via Eric Worrall of Watts Up With That
If Silicon Valley green tech giants have their way, real meat will become an unaffordable carbon taxed luxury item eaten by the very rich. The rest of us will have to eat “meatless meat” – meat flavoured mashed vegetables and lab grown tissue cultures.
In August one of Silicon Valley’s hottest startups closed a $17 million round of funding. The Series A had attracted some of the biggest names in tech. “I got closed out because of Richard Branson and Bill Gates,” bemoaned Jody Rasch, the managing trustee of an angel fund that wasn’t able to buy in. Venture capital firm DFJ—which has backed the likes of Tesla and SpaceX—led the round, with one of its then-partners calling the nascent company’s work an “enormous technological shift.”
The cutting-edge product the startup was trying to develop? Meat—the food whose more than $200 billion in U.S. sales has come to be the defining element of the Western diet. But what made this company’s work so revolutionary was not what it was trying to make so much as how it was attempting to do it. Memphis Meats, the brainchild that had the startup-investor class salivating, was aiming to remove animals from the process of meat production altogether.
It’s the type of world-saving vision that has oft captured the imagination of Silicon Valley—the kind of entrenched problem that technologists believe only technology can solve: feeding a fast-growing, protein-hungry global population in a way that doesn’t blow up the planet. Conjuring up meat without livestock—whose emissions are responsible for 14.5% of global greenhouse gases—is core to that effort. Just listen to how the progenitor of Googleyness itself describes the prospect of animal-free meat: “It has the capability to transform how we view our world,” Google cofounder Sergey Brin has said. “I like to look at technology opportunities where the technology seems like it’s on the cusp of viability, and if it succeeds there, it can be really transformative.”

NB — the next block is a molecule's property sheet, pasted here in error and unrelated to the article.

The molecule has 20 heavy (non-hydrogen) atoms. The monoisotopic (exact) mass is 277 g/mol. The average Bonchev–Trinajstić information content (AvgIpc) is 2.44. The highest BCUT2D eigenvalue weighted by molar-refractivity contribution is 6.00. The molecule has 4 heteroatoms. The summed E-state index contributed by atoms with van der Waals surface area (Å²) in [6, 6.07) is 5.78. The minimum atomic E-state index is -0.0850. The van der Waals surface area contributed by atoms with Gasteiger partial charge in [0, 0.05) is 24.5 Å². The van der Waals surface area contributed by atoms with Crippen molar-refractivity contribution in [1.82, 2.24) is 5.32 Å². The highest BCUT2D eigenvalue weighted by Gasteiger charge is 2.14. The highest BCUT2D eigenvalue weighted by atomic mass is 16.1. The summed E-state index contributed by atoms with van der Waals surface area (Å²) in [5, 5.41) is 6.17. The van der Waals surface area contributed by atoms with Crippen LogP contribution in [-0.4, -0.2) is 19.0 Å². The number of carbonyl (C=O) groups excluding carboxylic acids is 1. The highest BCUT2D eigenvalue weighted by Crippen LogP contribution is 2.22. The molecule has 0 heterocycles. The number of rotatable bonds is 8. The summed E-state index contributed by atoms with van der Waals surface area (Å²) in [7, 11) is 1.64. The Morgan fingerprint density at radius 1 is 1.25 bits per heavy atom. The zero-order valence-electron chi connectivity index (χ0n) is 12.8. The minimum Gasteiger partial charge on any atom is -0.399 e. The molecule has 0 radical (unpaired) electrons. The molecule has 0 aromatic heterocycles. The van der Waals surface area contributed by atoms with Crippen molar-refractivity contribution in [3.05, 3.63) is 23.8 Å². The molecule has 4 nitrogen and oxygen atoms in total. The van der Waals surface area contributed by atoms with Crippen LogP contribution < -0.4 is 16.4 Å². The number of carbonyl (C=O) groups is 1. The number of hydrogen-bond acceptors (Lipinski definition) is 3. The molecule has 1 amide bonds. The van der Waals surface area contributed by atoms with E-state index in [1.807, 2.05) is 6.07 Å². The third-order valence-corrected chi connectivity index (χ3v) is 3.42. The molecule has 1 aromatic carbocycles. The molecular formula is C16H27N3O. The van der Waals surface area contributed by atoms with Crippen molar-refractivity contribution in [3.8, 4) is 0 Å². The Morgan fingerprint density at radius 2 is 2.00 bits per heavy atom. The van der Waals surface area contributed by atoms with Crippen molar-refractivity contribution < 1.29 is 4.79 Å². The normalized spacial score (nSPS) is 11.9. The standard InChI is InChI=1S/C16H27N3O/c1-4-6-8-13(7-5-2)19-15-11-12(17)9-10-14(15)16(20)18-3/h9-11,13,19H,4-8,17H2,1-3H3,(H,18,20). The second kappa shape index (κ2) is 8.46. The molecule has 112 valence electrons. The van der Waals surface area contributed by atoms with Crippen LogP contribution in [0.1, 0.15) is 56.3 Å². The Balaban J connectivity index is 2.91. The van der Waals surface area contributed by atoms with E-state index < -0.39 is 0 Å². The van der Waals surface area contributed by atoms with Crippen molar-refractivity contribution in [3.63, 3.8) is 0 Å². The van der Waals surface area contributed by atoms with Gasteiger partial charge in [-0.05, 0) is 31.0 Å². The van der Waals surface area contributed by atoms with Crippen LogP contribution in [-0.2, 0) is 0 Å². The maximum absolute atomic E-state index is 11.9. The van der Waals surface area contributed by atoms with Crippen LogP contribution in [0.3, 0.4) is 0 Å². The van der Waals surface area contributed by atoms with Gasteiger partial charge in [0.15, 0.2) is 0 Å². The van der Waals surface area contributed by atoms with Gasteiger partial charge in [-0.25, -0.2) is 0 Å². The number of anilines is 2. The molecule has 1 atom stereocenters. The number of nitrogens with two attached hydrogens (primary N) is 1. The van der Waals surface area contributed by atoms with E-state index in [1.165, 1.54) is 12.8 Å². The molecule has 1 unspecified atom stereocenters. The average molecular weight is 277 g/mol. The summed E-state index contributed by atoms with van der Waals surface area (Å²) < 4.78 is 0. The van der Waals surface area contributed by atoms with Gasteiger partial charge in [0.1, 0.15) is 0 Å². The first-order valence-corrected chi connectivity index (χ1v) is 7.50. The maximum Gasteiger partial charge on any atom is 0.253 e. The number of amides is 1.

As a sign of the market’s potential, alternative meat producers point to the explosive growth plant-based milk has made in the dairy aisle, now capturing almost 10% of U.S. retail sales by volume. “I want to be able to say you don’t have to make a choice in what you’re eating,” Memphis CEO and cofounder Uma Valeti says, “but you can make a choice on the process of how it goes to the table.”
Hoping to make that choice easier, the new agripreneurs are tackling semantics first—redefining what “meat” means. Beyond Meat CEO Ethan Brown says he’d like to get people to think about meat “in terms of its composition” rather than its origin. The reframing isn’t just an epistemological one, but also a scientific one, reducing meat to its molecules.
That won’t be an easy sell, and the movement has its detractors—some of whom seem miffed by the notion that anyone would try to mess with Mother Nature. “They want to make up their own dictionary version of what meat is, and these are people who do not eat meat,” says Suzanne Strassburger, whose family has been in the meat business for more than 150 years. “The real question is, are they feeding people or are they feeding egos.”
There will be a market for this product. While I understand some people drink soy milk because of allergies or cost, many of those 10% of people who drink Soy milk do so for idealogical reasons – they also try to avoid other cattle products, buying veggie burgers and suchlike, and will likely be ready in many cases to buy lab grown cultured meat (guaranteed cruelty free).
For people who genuinely can’t afford meat at current prices, a cheap substitute which helped them and their children get the protein they require wouldn’t be a bad thing – though cutting red tape to help reduce the cost of real meat would likely achieve the same goal.
I doubt most of the remaining 90% of us would willingly embrace highly processed artificial meat tasting substitutes when we can buy the real thing.
Discouraging ordinary people from buying real meat will have to be a business goal of these high tech entrepreneurs. No doubt they would justify such efforts in terms of saving the planet from climate change.
It is easy to see how discouraging real meat consumption could happen – advertisements flooding the airwaves with messages emphasising the “cruelty” of cattle farming, adding Vegan messages to elementary school lessons, imposing carbon taxes and animal welfare regulations to make cattle farming impossibly expensive, lots of donated cash for politicians who pass laws which favour well funded artificial meat producers. Though I suspect real meat would still be available at climate conferences and UN events, at least for important attendees.
Coming soon to a supermarket shelf near you.